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Hypothetically, if an automation engineer had to write a test for commenting on a post in a group on Facebook and did not have direct access to the db, but instead to the rest api, the automated test would need:

  1. A user
  2. A group
  3. A post in the group

Since a test should not depend on data from previous tests, should this test create a group, then create a post and then create a comment on the post? Should the same test then delete the comment, delete the post, and delete the group? There are lots of points for potential failures here. What are some best practices for getting an application into the state necessary to perform an atomic automated test? Create and delete the data via the API as part of the test setup and teardown? Something else?

  • Hi why you think it's not good to delete the state? – PDHide May 30 at 6:57
  • The only thing that we could miss out in such cases ( that I can think of ) is to find out how the system behaves when the comments grows with time , I don't think that's a good test use case to cover on a production system through test data . Instead you can cover this scenario in your dev machine , keep everything other than a dummy comment for example ; " this comment shouldnt be deleted , this was commented at {{current timestamp }}" – PDHide May 30 at 7:00
  • A clean state system may work as expected but not a system thats being used in real conditions , but both are different test scope . Your team should decide on how to cover it , have a dedicated system to cover this , or add permanent comments like I mentioned that will never be cleaned up . And so on . – PDHide May 30 at 7:03
  • Agree. Just wondering about all the overhead of having the UI test do all those steps before it actually tests the thing. Is it better to use the API to do all the setup and teardown? – pgtips May 30 at 14:12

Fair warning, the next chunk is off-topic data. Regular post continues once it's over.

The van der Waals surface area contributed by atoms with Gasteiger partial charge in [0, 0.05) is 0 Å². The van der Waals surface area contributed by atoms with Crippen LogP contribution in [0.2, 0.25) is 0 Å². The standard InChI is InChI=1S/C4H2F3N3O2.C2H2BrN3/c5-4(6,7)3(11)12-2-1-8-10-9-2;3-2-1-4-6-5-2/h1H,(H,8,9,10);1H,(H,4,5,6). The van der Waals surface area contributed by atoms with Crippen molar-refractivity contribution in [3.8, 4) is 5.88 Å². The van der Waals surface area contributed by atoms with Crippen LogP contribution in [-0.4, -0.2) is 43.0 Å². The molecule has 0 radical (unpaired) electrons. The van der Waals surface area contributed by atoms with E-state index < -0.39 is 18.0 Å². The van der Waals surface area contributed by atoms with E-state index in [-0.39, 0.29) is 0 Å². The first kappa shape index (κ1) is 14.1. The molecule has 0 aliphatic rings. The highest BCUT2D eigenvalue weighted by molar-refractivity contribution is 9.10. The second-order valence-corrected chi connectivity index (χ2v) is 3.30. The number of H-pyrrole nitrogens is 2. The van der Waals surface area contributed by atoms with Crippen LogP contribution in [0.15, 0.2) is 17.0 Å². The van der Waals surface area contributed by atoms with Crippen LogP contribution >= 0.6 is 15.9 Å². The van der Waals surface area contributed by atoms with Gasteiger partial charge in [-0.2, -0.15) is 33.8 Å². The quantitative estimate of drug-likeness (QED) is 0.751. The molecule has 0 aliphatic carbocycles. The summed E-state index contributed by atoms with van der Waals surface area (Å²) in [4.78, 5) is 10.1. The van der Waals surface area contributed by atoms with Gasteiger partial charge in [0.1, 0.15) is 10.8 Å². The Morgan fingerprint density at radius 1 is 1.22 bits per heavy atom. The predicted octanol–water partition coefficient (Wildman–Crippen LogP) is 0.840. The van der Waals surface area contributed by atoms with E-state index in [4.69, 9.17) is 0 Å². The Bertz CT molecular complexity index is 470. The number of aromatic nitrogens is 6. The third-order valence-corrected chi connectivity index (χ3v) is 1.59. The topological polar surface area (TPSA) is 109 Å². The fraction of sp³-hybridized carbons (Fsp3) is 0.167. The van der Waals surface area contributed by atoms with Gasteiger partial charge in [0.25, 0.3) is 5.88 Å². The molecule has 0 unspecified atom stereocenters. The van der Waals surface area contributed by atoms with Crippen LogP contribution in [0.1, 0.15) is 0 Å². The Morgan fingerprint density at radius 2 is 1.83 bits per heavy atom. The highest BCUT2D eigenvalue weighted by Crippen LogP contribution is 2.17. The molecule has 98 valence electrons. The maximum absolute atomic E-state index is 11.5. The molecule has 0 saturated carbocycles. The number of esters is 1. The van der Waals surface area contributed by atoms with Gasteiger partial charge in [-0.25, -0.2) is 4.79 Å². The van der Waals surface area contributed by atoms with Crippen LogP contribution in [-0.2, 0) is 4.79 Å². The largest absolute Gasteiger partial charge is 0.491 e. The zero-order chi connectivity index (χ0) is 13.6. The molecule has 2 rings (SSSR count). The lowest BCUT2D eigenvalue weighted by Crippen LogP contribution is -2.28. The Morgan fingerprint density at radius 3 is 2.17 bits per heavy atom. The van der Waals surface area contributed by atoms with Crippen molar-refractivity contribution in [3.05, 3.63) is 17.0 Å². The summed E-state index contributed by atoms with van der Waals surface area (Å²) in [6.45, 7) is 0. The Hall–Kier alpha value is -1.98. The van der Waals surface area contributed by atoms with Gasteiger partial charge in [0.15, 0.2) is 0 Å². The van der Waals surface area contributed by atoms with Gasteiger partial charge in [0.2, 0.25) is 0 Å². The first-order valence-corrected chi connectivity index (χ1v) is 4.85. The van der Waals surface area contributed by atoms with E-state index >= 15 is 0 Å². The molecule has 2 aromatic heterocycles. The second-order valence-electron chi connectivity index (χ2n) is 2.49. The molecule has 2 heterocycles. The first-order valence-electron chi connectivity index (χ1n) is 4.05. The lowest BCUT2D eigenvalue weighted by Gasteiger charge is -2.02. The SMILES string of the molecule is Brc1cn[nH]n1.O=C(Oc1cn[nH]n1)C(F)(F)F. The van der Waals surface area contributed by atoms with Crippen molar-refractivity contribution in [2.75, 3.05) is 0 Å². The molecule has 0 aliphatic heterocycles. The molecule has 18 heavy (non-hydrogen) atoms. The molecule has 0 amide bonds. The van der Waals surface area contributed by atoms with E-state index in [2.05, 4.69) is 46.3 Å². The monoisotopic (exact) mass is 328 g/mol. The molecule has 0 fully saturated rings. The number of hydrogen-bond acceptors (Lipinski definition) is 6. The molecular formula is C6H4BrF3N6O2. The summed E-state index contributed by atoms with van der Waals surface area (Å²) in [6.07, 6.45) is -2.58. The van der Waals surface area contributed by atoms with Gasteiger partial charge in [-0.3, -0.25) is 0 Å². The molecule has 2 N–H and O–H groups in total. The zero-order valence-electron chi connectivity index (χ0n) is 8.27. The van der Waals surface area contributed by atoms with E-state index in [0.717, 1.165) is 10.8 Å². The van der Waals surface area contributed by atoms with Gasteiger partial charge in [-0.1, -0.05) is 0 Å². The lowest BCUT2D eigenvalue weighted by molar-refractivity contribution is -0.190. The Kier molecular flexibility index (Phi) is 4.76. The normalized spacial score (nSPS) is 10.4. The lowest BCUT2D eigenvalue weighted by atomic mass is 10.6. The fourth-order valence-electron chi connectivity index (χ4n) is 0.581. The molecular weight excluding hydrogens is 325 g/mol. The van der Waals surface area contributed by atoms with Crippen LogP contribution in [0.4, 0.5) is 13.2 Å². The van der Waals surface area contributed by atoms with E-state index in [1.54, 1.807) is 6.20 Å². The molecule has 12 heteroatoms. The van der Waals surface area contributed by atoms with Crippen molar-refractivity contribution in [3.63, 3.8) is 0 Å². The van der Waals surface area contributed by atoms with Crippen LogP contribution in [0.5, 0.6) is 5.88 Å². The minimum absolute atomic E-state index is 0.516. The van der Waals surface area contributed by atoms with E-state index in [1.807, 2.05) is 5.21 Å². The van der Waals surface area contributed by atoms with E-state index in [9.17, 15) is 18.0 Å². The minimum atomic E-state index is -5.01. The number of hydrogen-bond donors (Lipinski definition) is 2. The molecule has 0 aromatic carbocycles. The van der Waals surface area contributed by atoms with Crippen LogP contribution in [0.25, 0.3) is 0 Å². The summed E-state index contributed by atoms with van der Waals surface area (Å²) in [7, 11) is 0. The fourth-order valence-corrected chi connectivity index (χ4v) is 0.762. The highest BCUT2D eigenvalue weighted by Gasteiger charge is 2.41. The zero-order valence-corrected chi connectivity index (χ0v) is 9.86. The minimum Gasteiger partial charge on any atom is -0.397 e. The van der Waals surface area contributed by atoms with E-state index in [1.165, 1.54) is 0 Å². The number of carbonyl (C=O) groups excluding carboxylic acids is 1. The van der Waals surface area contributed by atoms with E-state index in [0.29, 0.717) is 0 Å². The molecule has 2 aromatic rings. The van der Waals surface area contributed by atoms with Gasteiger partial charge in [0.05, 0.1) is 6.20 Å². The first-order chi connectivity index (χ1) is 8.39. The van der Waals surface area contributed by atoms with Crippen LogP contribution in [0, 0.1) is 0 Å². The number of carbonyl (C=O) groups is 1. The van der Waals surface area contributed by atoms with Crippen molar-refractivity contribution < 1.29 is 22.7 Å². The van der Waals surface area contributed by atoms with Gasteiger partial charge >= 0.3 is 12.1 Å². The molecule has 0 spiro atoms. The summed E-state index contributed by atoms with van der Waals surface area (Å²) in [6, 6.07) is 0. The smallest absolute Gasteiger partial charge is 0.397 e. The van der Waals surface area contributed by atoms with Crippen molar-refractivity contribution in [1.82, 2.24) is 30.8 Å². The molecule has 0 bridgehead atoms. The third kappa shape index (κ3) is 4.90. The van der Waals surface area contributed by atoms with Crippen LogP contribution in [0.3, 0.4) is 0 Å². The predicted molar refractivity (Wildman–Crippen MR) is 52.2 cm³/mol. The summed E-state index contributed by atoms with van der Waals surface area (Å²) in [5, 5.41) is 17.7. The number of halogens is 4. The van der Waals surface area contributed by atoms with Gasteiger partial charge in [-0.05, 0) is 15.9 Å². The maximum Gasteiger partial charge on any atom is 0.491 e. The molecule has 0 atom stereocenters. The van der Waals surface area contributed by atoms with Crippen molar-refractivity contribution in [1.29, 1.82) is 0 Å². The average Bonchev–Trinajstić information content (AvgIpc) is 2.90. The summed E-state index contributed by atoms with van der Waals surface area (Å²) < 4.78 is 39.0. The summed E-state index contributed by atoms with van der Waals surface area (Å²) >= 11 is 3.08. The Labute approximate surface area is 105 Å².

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    unless you are validating delete feature, it doesn't make sense to delete using UI as it will time consuming. You should delete or clean the setup in one go using DB or API, API is more preferred as it ensures more access controls and avoids unintended changes – PDHide May 30 at 14:18
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So, here is what we do in such scenarios:

You are right. Test should not depend on data from previous test. But still, you can have test data created for tests and that data can be used repeatedly.

For example, in this case, we will create dependent data manually. It's a one time activity. So, we have an existing user and an existing group and an existing post.

As part of the test:

  • User will log in

  • Add a comment to the post in the group

  • Validate the user was able to comment successfully

As part of the teardown, delete the comment (from UI or api, whatever works). Your test can execute any number of times, with the pre-requisite data you created once.

That's it.

Why we take this approach?

  • We don't want to have too many pre-requisites.

  • It will increase the test execution time significantly.

  • Moreover, if the api endpoint to create user/group is down, your test won't be executed.

We have many scenarios where we do things as part of pre-requisites, for example, creating users etc..but we try to keep it to a minimum.

We have tried different things; as you said, creating all the dependent data before the test execution and then cleaning everything after the test execution completes. But, we found the above approach as the simplest with practically no overheads.

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    Not saying this is a bad approach, but how do you handle leftovers from previous tests ? let's say the comment deletion was successful but corrupted the DB for the next test, or even worst corrupted the DB in such a way that will be felt only in few tests ahead ? – Rsf Jun 1 at 7:14
  • Well. We take this approach where the risk for such mess up (like corrupting a DB etc. is very unlikely). If the tear down action has such a huge impact that it can fail 10 subsequent tests, then the approach needs to be revisited. But from my experience, the likelihood of a disaster, by an action like deleting a comment as part of the teardown is very low. – Aalok Jun 1 at 7:28

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